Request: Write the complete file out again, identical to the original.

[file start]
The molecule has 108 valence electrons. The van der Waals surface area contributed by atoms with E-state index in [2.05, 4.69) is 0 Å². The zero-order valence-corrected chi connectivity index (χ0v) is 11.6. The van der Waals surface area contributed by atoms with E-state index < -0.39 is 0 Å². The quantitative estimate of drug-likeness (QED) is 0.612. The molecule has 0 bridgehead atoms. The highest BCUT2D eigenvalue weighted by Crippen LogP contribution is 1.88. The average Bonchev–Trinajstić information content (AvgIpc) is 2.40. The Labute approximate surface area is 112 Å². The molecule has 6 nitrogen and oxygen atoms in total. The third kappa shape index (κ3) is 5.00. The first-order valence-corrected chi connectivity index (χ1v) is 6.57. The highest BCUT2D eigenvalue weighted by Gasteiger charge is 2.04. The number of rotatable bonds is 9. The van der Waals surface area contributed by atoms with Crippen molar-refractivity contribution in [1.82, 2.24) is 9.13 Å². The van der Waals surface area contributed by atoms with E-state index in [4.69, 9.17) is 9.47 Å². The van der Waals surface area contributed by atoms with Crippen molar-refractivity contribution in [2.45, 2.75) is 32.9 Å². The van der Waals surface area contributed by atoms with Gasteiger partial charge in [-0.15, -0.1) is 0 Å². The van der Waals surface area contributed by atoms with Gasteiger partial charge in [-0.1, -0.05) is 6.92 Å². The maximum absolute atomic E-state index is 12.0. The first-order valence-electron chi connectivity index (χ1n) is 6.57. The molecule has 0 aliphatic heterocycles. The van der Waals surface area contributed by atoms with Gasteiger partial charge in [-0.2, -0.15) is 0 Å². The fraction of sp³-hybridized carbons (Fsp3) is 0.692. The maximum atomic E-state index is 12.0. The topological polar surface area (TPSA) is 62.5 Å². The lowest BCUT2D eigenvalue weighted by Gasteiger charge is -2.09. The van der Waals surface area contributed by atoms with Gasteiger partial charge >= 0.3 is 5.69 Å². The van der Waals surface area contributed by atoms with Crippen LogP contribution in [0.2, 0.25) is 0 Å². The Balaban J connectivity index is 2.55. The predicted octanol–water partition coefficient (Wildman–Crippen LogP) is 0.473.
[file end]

The molecule has 108 valence electrons. The van der Waals surface area contributed by atoms with E-state index in [2.05, 4.69) is 0 Å². The zero-order valence-corrected chi connectivity index (χ0v) is 11.6. The van der Waals surface area contributed by atoms with E-state index < -0.39 is 0 Å². The quantitative estimate of drug-likeness (QED) is 0.612. The molecule has 0 bridgehead atoms. The highest BCUT2D eigenvalue weighted by Crippen LogP contribution is 1.88. The average Bonchev–Trinajstić information content (AvgIpc) is 2.40. The Labute approximate surface area is 112 Å². The molecule has 6 nitrogen and oxygen atoms in total. The third kappa shape index (κ3) is 5.00. The first-order valence-corrected chi connectivity index (χ1v) is 6.57. The highest BCUT2D eigenvalue weighted by Gasteiger charge is 2.04. The number of rotatable bonds is 9. The van der Waals surface area contributed by atoms with Crippen molar-refractivity contribution in [1.82, 2.24) is 9.13 Å². The van der Waals surface area contributed by atoms with E-state index in [4.69, 9.17) is 9.47 Å². The van der Waals surface area contributed by atoms with Crippen molar-refractivity contribution in [2.45, 2.75) is 32.9 Å². The van der Waals surface area contributed by atoms with Gasteiger partial charge in [-0.15, -0.1) is 0 Å². The van der Waals surface area contributed by atoms with Gasteiger partial charge in [-0.1, -0.05) is 6.92 Å². The maximum absolute atomic E-state index is 12.0. The first-order valence-electron chi connectivity index (χ1n) is 6.57. The molecule has 0 aliphatic heterocycles. The van der Waals surface area contributed by atoms with Gasteiger partial charge in [-0.2, -0.15) is 0 Å². The fraction of sp³-hybridized carbons (Fsp3) is 0.692. The maximum atomic E-state index is 12.0. The topological polar surface area (TPSA) is 62.5 Å². The lowest BCUT2D eigenvalue weighted by Gasteiger charge is -2.09. The van der Waals surface area contributed by atoms with Gasteiger partial charge >= 0.3 is 5.69 Å². The van der Waals surface area contributed by atoms with Crippen LogP contribution in [0.2, 0.25) is 0 Å². The Balaban J connectivity index is 2.55. The predicted octanol–water partition coefficient (Wildman–Crippen LogP) is 0.473.